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12.6: The Cavitating Wedge

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    Also for the cavitating process, a case will be discussed. The calculations are carried out for blade angles α of 65o, 70o, 75o, 80o, 85o, 90o, 95o, 100o, 105o, 110o, 115o and 120o, while the smallest angle is around 60o depending on the possible solutions. Also the cutting forces are determined with and without a wedge, so it’s possible to carry out step 6.

    The case concerns a sand with an internal friction angle φ of 30o, a soil interface friction angle δ of 20o fully mobilized, a friction angle δ between the soil cut and the wedge equal to the internal friction angle, an initial permeability ki of 6.2*10-5 m/s and a residual permeability kmax of 17*10-5 m/s. The blade dimensions are a width of 0.25 m and a height of 0.2 m, while a layer of sand of 0.05 m is cut with a cutting velocity of 0.3 m/s at a water depth of 0.6 m, matching the laboratory conditions. The values for the acting points of the forces, are e2=0.35e3=0.55 and e4=0.32, based on the finite element calculations carried out by Ma (2001).

    Figure 12-24 and Figure 12-25 show the results of the calculations. Figure 12-24 shows the wedge angle θ, the shear angle β, the mobilized internal friction angle λ and the mobilized external friction angle δe as a function of the blade angle α. Figure 12-25 shows the horizontal and vertical cutting forces, with and without a wedge.
    With the cavitating cutting process, the wedge angle θ always results in an angle of 90o, which matches the theory of Hettiaratchi and Reece (1975).The reason of this is that in the full cavitation situation, the pore pressures are equal on each side of the wedge and form equilibrium in itself. So the pore pressures do not influence the ratio between the grain stresses on the different sides of the wedge. From Figure 12-25 it can be concluded that the transition point between the conventional cutting process and the wedge process occurs at a blade angle of about 77 degrees.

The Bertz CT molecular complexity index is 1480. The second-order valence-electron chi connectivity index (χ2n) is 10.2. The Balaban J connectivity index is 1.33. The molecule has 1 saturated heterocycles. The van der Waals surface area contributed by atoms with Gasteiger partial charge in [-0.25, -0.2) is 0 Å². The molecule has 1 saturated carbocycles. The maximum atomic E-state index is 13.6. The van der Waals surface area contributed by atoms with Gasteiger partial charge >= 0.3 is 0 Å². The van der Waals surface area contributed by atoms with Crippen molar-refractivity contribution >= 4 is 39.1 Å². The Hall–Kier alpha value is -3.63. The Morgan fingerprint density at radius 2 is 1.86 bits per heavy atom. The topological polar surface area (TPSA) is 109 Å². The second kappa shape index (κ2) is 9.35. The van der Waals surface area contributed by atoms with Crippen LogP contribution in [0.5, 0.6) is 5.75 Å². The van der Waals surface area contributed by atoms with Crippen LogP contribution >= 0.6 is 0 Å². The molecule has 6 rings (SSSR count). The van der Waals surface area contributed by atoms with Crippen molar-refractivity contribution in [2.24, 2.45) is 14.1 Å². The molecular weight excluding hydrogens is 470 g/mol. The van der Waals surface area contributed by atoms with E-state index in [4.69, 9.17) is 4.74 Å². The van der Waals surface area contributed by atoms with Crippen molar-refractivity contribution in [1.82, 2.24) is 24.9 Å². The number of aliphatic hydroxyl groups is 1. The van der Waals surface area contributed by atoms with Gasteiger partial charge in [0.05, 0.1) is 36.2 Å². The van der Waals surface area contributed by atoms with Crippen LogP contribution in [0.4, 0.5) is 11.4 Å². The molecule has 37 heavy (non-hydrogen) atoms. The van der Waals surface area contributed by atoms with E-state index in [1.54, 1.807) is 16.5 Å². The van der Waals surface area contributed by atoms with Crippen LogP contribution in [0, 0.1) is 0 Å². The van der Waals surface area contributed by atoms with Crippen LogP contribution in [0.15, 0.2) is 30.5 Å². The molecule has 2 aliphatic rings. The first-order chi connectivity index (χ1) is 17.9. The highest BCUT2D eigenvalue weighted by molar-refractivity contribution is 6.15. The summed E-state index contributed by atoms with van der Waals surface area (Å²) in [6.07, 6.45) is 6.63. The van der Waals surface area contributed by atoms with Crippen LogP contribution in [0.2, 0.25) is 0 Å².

In the non-cavitating cases this angle is about 70 degrees. A smaller angle of internal friction results in a higher transition angle, but in the cavitating case this influence is bigger. In the cavitating case, the horizontal force is a constant as long as the external friction angle is changing from a positive maximum to the negative minimum. Once this minimum is reached, the horizontal force increases a bit. At the transition angle where the horizontal forces with and without the wedge are equal, the vertical forces are not equal, resulting in a jump of the vertical force, when the wedge starts to occur.

    This page titled 12.6: The Cavitating Wedge is shared under a CC BY-NC-SA 4.0 license and was authored, remixed, and/or curated by Sape A. Miedema (TU Delft Open Textbooks) via source content that was edited to the style and standards of the LibreTexts platform; a detailed edit history is available upon request.